If the Legislature loosens state law this session, you'll soon see more red-light cameras cropping up at key intersections around the state. Hillsborough County is already on track to install them.
Localities in Florida want the cameras because they are advertised to reduce the deadly collisions that result from drivers ignoring red lights. But the evidence is not uniform on this point, and there is a danger that the devices soon become seen as cash cows, trumping public safety. That's why we urge caution going forward.
Obviously, police can't be at every intersection to catch those drivers who endanger public safety by running red lights. Today's technology offers sophisticated photo enforcement as a reasonable substitute. The camera captures the car as it is about to enter an intersection along with the status of the traffic light. And another shot a split second later shows the car in the intersection and what the traffic light reads.
State law currently requires that an officer observe the commission of a traffic infraction before a citation can be issued. But lawmakers are considering removing these barriers. If new legislation is adopted, a citation of $125 would be issued by mail to the registered owner of a vehicle caught running a red light. The infraction would result in a fine only and not added points on a license.
Local officials are typically enthusiastic over these systems, but the experience of some of the hundreds of cities employing them should give them pause.
On the issue of enhancing safety, the results are mixed. One 2005 study by the Federal Highway Administration found that red-light cameras resulted in a 25 percent reduction in right-angle intersection collisions. But the same study indicated a 15 percent increase in rear-end collisions resulting from cars stopping short to avoid a ticket.
A study funded by the U.S. Transportation Department concluded that red-light cameras do not reduce accidents. "In many ways," the study said, "the evidence points toward the installation of RLCs as a detriment to safety."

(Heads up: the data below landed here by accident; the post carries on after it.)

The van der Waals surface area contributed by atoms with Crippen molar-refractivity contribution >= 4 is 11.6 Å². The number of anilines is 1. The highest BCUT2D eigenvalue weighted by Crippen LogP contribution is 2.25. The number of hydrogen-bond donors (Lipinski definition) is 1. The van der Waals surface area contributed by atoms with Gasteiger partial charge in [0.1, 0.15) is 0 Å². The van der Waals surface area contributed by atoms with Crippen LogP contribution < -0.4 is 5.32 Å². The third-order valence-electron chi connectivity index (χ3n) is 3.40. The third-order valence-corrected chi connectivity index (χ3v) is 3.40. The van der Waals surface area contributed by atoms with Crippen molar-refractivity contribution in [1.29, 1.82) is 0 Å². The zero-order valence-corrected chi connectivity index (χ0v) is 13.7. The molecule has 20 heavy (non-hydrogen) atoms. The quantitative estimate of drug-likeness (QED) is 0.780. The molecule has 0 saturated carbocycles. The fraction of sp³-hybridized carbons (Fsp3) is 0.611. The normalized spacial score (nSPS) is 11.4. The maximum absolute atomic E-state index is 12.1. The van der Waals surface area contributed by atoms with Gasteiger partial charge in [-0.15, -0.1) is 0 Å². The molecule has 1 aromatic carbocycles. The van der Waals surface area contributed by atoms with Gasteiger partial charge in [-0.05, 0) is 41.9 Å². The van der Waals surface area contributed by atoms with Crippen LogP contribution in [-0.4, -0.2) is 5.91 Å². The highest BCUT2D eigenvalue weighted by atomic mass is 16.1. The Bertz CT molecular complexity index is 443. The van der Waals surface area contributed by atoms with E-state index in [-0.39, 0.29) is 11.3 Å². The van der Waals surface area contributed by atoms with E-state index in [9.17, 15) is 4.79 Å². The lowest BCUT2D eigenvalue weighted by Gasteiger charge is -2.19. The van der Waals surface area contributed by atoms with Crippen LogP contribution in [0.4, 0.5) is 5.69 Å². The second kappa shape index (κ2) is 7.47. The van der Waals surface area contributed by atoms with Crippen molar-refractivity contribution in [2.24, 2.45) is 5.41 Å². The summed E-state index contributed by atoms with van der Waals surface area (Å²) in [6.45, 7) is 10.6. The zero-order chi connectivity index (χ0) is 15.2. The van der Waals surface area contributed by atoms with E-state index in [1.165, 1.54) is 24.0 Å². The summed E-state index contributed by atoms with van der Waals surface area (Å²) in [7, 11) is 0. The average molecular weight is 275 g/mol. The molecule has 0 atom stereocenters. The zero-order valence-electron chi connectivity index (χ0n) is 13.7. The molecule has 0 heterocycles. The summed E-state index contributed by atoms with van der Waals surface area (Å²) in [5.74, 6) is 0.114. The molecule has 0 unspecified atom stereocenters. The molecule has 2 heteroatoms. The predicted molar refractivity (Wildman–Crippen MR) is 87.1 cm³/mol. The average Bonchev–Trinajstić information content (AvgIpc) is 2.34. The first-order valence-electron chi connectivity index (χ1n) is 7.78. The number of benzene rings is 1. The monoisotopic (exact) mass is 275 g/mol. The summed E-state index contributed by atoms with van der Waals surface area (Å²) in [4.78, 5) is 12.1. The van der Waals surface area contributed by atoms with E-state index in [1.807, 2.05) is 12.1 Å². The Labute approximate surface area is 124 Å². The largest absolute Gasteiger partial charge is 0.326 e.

Most worrisome is that the new revenue generated by the cameras might become irresistible. It has been reported that San Diego actually shortened the timing of yellow lights in order to increase the fines issued. And a columnist for Car and Driver noted that in Dallas seven in 10 of its highest grossing red-light cameras were situated in intersections with shorter yellow lights than the minimum recommended by the state DOT.
The way to avoid this potential for abuse is to eliminate any perverse incentives. The camera companies should be paid a flat fee, not a percentage of every citation, and the localities that employ the cameras should not be able to use profits as general revenue.
The grass-roots National Motorists Association opposes the use of photo enforcement for a plethora of reasons, among them that the cameras end up discouraging the synchronization of traffic lights, since localities are looking to increase ticket volume. The NMA suggests that intersection collisions can be sharply reduced without cameras through sound traffic engineering, such as lengthening yellow light duration slightly and ensuring adequate all-red clearance intervals.
There are enough reasonable question marks surrounding the deployment of these cameras to recommend a go-slow approach. Localities can easily become addicted to the revenue, which could push public safety considerations aside. Then motorists would have the worst of all worlds.